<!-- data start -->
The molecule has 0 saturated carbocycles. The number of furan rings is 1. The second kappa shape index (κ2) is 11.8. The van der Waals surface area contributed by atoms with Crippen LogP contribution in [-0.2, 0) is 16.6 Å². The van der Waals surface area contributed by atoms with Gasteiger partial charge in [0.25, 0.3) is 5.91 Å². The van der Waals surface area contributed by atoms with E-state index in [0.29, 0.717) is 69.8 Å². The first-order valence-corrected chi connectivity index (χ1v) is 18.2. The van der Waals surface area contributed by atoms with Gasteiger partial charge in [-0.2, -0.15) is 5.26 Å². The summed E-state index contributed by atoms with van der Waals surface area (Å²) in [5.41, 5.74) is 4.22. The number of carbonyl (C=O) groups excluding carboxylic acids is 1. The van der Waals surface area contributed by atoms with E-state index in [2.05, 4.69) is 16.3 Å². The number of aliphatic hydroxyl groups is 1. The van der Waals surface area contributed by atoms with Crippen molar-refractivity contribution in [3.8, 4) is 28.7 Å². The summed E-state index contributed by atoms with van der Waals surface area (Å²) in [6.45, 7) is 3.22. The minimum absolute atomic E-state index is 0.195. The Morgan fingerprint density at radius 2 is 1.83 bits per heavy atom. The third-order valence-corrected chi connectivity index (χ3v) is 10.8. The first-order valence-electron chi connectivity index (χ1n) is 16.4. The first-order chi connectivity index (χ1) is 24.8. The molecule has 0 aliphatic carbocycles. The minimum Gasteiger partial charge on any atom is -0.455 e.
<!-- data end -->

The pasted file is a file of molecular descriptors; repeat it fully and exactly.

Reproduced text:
The molecule has 0 saturated carbocycles. The number of furan rings is 1. The second kappa shape index (κ2) is 11.8. The van der Waals surface area contributed by atoms with Crippen LogP contribution in [-0.2, 0) is 16.6 Å². The van der Waals surface area contributed by atoms with Gasteiger partial charge in [0.25, 0.3) is 5.91 Å². The van der Waals surface area contributed by atoms with E-state index in [0.29, 0.717) is 69.8 Å². The first-order valence-corrected chi connectivity index (χ1v) is 18.2. The van der Waals surface area contributed by atoms with Gasteiger partial charge in [-0.2, -0.15) is 5.26 Å². The summed E-state index contributed by atoms with van der Waals surface area (Å²) in [5.41, 5.74) is 4.22. The number of carbonyl (C=O) groups excluding carboxylic acids is 1. The van der Waals surface area contributed by atoms with E-state index in [2.05, 4.69) is 16.3 Å². The number of aliphatic hydroxyl groups is 1. The van der Waals surface area contributed by atoms with Crippen molar-refractivity contribution in [3.8, 4) is 28.7 Å². The summed E-state index contributed by atoms with van der Waals surface area (Å²) in [6.45, 7) is 3.22. The minimum absolute atomic E-state index is 0.195. The Morgan fingerprint density at radius 2 is 1.83 bits per heavy atom. The third-order valence-corrected chi connectivity index (χ3v) is 10.8. The first-order valence-electron chi connectivity index (χ1n) is 16.4. The first-order chi connectivity index (χ1) is 24.8. The molecule has 0 aliphatic carbocycles. The minimum Gasteiger partial charge on any atom is -0.455 e.